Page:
The problem is that the right answer is a complex Boolean function.
Depending on the local laws, some or all of these elements may impact your ability to open carry:
Permit Required (Y/N)
State Pre-emption (Y/N)
Shall Issue (Y/N)
Element of Crime or Affirmative Defense?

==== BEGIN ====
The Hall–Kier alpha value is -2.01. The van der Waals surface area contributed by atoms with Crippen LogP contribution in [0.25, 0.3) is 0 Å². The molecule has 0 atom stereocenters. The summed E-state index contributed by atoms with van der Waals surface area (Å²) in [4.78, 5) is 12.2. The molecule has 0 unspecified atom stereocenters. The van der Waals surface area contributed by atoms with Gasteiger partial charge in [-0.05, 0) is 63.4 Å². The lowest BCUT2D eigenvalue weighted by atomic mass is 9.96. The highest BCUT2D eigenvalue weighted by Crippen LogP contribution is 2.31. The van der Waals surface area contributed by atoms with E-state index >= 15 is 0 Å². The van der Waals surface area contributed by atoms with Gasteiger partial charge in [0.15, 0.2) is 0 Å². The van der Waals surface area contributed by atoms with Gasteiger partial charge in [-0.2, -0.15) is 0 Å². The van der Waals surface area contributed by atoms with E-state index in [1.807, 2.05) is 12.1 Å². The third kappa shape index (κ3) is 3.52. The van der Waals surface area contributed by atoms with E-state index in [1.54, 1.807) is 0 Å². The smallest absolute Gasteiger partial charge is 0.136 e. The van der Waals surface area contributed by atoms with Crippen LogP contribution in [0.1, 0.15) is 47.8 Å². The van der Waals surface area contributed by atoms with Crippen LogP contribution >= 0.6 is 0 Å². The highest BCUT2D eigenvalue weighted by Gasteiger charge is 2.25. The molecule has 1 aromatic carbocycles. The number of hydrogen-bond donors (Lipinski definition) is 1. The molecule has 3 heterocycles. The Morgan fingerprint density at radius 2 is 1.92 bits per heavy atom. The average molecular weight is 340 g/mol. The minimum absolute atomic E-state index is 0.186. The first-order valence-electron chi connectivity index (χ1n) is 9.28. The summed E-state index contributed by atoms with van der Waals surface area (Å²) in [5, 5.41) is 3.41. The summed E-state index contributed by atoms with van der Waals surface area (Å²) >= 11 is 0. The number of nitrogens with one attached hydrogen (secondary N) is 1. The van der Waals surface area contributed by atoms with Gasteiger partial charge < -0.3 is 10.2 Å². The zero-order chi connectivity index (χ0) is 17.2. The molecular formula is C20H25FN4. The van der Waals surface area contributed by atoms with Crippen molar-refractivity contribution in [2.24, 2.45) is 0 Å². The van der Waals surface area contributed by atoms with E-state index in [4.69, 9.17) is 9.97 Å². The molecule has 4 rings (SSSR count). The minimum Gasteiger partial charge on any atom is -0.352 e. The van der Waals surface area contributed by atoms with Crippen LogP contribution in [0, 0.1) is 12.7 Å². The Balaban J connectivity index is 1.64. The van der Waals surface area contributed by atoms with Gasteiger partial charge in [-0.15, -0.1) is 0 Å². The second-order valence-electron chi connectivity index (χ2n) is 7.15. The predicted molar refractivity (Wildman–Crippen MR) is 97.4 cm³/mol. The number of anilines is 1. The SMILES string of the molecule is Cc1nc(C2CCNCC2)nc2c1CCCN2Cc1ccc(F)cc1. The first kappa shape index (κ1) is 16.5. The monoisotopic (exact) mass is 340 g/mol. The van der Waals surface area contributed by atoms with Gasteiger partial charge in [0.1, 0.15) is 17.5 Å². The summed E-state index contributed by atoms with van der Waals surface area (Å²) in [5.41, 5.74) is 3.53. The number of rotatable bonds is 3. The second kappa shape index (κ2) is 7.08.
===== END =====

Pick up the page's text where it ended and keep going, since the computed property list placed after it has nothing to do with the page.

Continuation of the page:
The last one is particularly tricky. If having a permit is an affirmative defense, then you are presumed to be a criminal simply by the act of carrying. Showing a permit SHOULD end the encounter, but some LEO agencies will use the fact they get an automatic Tier II encounter to maximize the harassment factor. MARTA (Metro Atlanta Rapid Transit Authority) used this loophole for a while to arrest open carriers, search them completely, seize their property, and generally make it impossible to exercise the right on a daily basis. Even when the carrier showed a GWCL, they were detained for an average of an hour or so before they were allowed to go on their way while officers "verified" every single piece of ID they carried. Eventually the legislature had to change the definition of the "crime" so the arresting officer/agency had to have RAS that the person had no GWCL. Even then the legislature had to explicitly list public transportation as not being under the "government buildings" restriction before MARTA got the clue.